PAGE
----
Sources in the Rakhine state government reported that at least one hundred military personnel arrived in the state on Thursday, August 10, as part of a push to improve the security situation in the region. Military officials stated the recently deployed troops are ready to carry out additional counterinsurgency operations if necessary.
The deployment of additional troops to Rakhine State comes as tensions are rising between the Buddhist and Rohingya Muslim communities. It is reported that there have been killings and disappearances of members from both communities over the last few months. Government officials have blamed the recent incidents on Rohingya militants allegedly linked to the group which carried out a deadly attack on security forces in October 2016.
The Rohingya people are a group of more than 1 million Muslims who primarily live in western Myanmar's Rakhine state. Armed groups of Rohingyas simultaneously raided several border checkpoints in Rakhine state at the Bangladeshi border on October 9, 2016, injuring a dozen Myanmar soldiers. Retaliatory attacks took place in the following days as the military deployed troops to the area and imposed a curfew.
In a bid to demonstrate its ability to handle the situation, the military carried out counterinsurgency operations for four months, ending in mid-February 2017. Human rights groups accused the army of committing crimes against humanity, and possibly ethnic cleansing, during their crackdown operations, including rape, torture, the destruction of over 1000 homes, and the killing of an unknown number of civilians, possibly over 1000. This violent crackdown caused an estimated 70,000 Rohingyas to flee across the border to Bangladesh, while at least 20,000 were internally displaced. The United Nations has established a fact-finding mission to investigate crimes against humanity allegedly committed by the military during the counteroffensive.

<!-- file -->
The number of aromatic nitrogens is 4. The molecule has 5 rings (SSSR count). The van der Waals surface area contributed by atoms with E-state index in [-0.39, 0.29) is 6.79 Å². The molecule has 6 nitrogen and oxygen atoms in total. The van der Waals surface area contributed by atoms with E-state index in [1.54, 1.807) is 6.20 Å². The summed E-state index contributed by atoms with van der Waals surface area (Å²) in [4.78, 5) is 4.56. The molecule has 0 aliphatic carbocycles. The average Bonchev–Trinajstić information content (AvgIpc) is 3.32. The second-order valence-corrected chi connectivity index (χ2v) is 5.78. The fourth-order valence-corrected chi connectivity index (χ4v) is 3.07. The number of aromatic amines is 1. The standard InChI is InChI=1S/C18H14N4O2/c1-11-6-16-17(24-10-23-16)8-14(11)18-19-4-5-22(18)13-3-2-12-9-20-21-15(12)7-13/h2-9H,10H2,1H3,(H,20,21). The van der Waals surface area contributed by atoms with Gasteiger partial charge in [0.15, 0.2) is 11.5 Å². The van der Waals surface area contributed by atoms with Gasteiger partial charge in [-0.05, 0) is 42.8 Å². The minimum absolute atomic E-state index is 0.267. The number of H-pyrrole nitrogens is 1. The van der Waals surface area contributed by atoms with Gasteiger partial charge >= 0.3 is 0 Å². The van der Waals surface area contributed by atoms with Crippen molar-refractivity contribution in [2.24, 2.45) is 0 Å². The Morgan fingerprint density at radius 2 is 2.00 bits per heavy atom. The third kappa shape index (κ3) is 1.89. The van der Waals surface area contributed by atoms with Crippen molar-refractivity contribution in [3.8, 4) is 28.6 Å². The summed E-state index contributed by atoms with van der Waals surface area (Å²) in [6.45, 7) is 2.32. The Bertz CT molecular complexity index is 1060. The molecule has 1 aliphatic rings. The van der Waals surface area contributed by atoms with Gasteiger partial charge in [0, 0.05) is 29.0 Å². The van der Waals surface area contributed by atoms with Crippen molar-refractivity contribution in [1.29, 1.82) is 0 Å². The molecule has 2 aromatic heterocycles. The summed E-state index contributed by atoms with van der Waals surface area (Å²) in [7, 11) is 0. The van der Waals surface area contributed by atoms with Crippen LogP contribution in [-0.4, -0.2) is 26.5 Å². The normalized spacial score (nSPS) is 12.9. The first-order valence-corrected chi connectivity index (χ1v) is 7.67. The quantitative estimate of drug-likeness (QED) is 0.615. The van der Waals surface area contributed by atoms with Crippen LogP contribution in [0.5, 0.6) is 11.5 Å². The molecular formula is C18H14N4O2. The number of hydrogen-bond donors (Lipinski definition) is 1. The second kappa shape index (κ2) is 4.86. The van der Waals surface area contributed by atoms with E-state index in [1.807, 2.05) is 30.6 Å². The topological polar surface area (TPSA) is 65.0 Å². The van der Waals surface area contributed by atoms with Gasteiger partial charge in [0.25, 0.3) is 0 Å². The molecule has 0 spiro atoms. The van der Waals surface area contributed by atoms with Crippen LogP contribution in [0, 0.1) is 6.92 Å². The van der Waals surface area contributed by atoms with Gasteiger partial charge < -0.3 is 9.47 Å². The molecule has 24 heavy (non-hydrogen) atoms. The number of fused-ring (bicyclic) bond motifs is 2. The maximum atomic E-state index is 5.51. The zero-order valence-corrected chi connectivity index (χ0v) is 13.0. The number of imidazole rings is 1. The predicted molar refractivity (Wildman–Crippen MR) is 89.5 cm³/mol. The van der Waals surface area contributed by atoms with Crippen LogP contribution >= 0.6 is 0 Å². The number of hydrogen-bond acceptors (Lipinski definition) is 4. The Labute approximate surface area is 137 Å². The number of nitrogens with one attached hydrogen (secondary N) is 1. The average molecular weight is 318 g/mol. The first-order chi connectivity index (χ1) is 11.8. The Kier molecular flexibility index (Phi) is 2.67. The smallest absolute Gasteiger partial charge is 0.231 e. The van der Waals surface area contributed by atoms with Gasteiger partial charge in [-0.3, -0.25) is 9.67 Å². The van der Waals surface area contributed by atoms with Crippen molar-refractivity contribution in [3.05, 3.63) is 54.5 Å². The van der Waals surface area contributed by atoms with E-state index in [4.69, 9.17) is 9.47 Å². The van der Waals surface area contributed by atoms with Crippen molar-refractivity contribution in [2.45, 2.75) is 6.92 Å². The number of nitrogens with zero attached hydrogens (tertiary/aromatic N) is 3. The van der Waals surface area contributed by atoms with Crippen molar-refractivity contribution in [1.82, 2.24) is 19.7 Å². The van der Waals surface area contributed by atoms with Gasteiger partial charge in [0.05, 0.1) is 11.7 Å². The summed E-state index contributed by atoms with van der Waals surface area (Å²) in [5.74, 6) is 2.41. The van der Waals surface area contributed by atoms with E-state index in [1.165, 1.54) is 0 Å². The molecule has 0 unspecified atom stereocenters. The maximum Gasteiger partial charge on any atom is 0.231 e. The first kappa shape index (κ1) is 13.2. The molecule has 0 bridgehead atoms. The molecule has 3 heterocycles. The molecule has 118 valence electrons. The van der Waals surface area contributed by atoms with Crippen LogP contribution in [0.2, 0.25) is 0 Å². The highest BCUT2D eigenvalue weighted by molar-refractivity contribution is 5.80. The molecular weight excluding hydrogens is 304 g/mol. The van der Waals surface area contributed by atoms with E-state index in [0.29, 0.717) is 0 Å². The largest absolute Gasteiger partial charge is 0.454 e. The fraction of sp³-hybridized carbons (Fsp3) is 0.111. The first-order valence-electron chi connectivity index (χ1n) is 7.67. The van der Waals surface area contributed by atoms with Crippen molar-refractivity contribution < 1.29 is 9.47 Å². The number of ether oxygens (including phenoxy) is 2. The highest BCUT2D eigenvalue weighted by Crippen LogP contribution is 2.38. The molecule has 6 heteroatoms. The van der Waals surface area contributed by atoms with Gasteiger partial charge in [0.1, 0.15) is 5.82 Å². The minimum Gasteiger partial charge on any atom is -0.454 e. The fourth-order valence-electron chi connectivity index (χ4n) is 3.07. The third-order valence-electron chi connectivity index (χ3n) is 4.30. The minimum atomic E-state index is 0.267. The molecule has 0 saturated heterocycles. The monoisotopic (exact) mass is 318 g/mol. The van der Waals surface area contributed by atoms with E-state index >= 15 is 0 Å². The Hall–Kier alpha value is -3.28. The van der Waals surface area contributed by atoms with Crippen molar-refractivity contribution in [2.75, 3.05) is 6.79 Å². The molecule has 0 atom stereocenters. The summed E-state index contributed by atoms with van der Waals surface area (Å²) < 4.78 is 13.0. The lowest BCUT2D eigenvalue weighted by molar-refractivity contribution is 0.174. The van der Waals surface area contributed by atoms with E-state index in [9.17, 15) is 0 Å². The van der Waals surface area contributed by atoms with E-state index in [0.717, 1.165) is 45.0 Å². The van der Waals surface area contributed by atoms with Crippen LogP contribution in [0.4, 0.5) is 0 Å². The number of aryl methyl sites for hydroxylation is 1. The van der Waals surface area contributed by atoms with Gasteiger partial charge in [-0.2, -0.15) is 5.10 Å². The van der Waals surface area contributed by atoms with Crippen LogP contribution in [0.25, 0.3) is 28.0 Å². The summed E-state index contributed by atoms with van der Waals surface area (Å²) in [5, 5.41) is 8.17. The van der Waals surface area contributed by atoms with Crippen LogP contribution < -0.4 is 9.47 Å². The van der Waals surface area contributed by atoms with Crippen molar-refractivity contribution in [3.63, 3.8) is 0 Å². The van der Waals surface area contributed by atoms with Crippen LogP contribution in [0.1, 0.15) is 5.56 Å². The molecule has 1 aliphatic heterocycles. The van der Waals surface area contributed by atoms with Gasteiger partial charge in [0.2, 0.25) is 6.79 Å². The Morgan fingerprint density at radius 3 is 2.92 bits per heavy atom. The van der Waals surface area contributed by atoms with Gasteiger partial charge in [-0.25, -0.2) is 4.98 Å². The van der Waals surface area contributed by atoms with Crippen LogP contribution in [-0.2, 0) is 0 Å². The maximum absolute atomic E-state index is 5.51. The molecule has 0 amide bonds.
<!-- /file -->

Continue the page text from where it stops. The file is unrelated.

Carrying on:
Individuals present in Myanmar are advised to remain vigilant and to adhere by all instructions issued by authorities.
Many Western governments and Myanmar authorities advise travelers against all but essential travel to Rakhine state, except the southern townships of Kyaukpyu, Ramree, Munaung, Toungup, Thandwe (including the tourist resort of Ngapali), and Gwa. Individuals present in western Myanmar should avoid nonessential travel to the region bordering Bangladesh.